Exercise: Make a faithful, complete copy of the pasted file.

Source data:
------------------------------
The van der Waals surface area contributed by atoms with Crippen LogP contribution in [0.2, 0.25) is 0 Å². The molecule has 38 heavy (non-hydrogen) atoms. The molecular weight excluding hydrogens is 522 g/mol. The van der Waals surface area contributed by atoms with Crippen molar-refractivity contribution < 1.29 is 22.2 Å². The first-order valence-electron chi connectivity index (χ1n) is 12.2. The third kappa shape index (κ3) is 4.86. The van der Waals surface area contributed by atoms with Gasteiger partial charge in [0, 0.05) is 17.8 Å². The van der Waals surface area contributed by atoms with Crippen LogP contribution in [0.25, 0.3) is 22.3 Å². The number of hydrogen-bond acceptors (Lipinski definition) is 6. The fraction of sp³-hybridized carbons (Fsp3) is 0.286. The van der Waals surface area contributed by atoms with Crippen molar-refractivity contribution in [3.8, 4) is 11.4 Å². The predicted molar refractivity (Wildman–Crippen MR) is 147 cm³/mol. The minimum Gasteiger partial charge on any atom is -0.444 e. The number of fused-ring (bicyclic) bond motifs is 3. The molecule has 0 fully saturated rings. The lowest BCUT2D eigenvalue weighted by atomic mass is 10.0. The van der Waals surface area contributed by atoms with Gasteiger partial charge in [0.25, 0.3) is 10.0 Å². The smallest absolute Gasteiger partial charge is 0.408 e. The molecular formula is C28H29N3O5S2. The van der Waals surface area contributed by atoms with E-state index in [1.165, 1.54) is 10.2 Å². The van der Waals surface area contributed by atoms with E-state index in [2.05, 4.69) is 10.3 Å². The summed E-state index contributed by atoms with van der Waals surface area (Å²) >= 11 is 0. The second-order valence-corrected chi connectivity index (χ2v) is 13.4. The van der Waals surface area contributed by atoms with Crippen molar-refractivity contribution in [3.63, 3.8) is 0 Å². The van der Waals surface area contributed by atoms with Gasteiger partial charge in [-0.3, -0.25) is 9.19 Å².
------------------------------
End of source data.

The van der Waals surface area contributed by atoms with Crippen LogP contribution in [0.2, 0.25) is 0 Å². The molecule has 38 heavy (non-hydrogen) atoms. The molecular weight excluding hydrogens is 522 g/mol. The van der Waals surface area contributed by atoms with Crippen molar-refractivity contribution < 1.29 is 22.2 Å². The first-order valence-electron chi connectivity index (χ1n) is 12.2. The third kappa shape index (κ3) is 4.86. The van der Waals surface area contributed by atoms with Gasteiger partial charge in [0, 0.05) is 17.8 Å². The van der Waals surface area contributed by atoms with Crippen LogP contribution in [0.25, 0.3) is 22.3 Å². The number of hydrogen-bond acceptors (Lipinski definition) is 6. The fraction of sp³-hybridized carbons (Fsp3) is 0.286. The van der Waals surface area contributed by atoms with Crippen molar-refractivity contribution in [3.8, 4) is 11.4 Å². The predicted molar refractivity (Wildman–Crippen MR) is 147 cm³/mol. The minimum Gasteiger partial charge on any atom is -0.444 e. The number of fused-ring (bicyclic) bond motifs is 3. The molecule has 0 fully saturated rings. The lowest BCUT2D eigenvalue weighted by atomic mass is 10.0. The van der Waals surface area contributed by atoms with Gasteiger partial charge in [0.25, 0.3) is 10.0 Å². The smallest absolute Gasteiger partial charge is 0.408 e. The molecular formula is C28H29N3O5S2. The van der Waals surface area contributed by atoms with E-state index in [1.165, 1.54) is 10.2 Å². The van der Waals surface area contributed by atoms with E-state index in [2.05, 4.69) is 10.3 Å². The summed E-state index contributed by atoms with van der Waals surface area (Å²) >= 11 is 0. The second-order valence-corrected chi connectivity index (χ2v) is 13.4. The van der Waals surface area contributed by atoms with Crippen molar-refractivity contribution in [3.63, 3.8) is 0 Å². The van der Waals surface area contributed by atoms with Gasteiger partial charge in [-0.3, -0.25) is 9.19 Å².